Two days before he was elected president, Donald Trump accused James Comey of “rigging” the FBI’s investigation into Hillary Clinton’s email server.
“Right now, she is being protected by a rigged system. It’s a totally rigged system,” the GOP nominee told supporters in Michigan, following Comey’s announcement that the emails the FBI had discovered on Anthony Weiner’s laptop had no bearing on Clinton’s case. “You can’t review 650,000 new emails in eight days. You can’t do it, folks.”
Trump lamented the possibility that Comey’s last-minute announcement had “taken [victory] away from us.”
And then, the opposite proved true. Polling — both public and internal — suggested that Comey’s previous letter had tilted the playing field dramatically rightward. That missive — which broke with long-standing Justice Department precedents against commenting on ongoing investigations and making significant announcements in close proximity to an election — alerted the world that FBI agents had discovered new, ostensibly Clinton-related emails on Weiner’s laptop. (Comey had not yet read these emails, but decided he had a public duty to disclose the hypothetical significance of his new discovery.)
Irresponsible headlines and Trumpian hyperbole ensued. Many of Clinton’s marginal supporters decided to let someone else vote for the corrupt, career politician, who was going to win anyway. In hindsight, all that Comey’s last-minute exoneration accomplished was to provide voters with one last reminder that the most important thing to know about Hillary Clinton is that she can’t send an email without getting embroiled in a scandal.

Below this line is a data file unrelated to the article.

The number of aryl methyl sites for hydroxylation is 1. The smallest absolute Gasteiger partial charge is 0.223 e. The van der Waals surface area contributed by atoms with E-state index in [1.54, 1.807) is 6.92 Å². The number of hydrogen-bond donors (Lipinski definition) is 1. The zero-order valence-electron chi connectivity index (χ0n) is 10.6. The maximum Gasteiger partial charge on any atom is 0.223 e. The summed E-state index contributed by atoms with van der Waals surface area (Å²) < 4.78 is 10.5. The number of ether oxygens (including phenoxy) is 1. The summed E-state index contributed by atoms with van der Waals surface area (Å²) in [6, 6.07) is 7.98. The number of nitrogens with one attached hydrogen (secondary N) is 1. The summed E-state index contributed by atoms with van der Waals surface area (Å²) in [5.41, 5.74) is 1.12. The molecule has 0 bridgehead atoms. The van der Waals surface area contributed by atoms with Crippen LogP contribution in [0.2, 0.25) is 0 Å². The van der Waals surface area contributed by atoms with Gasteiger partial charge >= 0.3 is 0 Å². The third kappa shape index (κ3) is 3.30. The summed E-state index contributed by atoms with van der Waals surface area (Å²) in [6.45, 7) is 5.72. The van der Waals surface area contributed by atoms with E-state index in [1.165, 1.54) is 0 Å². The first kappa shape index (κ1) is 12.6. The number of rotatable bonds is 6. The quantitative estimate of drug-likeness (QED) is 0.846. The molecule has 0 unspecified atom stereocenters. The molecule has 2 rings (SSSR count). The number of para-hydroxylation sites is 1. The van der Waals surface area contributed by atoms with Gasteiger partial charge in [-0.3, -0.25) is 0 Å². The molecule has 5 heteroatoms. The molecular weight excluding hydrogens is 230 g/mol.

And that isn’t all that we’ve learned about Comey’s conduct since November 8: Even as the FBI director was telegraphing new developments in the Clinton case, he was pressuring journalists not to report on the existence of the bureau’s investigation into the Trump campaign.
Last week, New York Times public editor Liz Spayd revealed that the paper had gotten word that the FBI was investigating possible collusion between the Russian government and members of the Trump campaign back in September — but “with doubts about the material and with the F.B.I. discouraging publication, editors decided to hold their fire.”
All this has rendered James Comey one of the most widely reviled public servants in all of blue America.
It has also secured him a vote of confidence and “bro-hug” from the new president of the United States.
Last week Comey informed the FBI’s senior staff that Trump has decided to retain him for the new administration, the New York Times reported Tuesday.
The FBI’s investigation into Trump’s alleged Russia ties is ongoing, as is the Justice Department’s internal investigation into Comey’s handling of the Clinton case.
But there’s no reason to worry that those investigations will be compromised by political considerations. If there’s one thing the new president can’t stand, it’s when a rigged system shields the powerful against justice.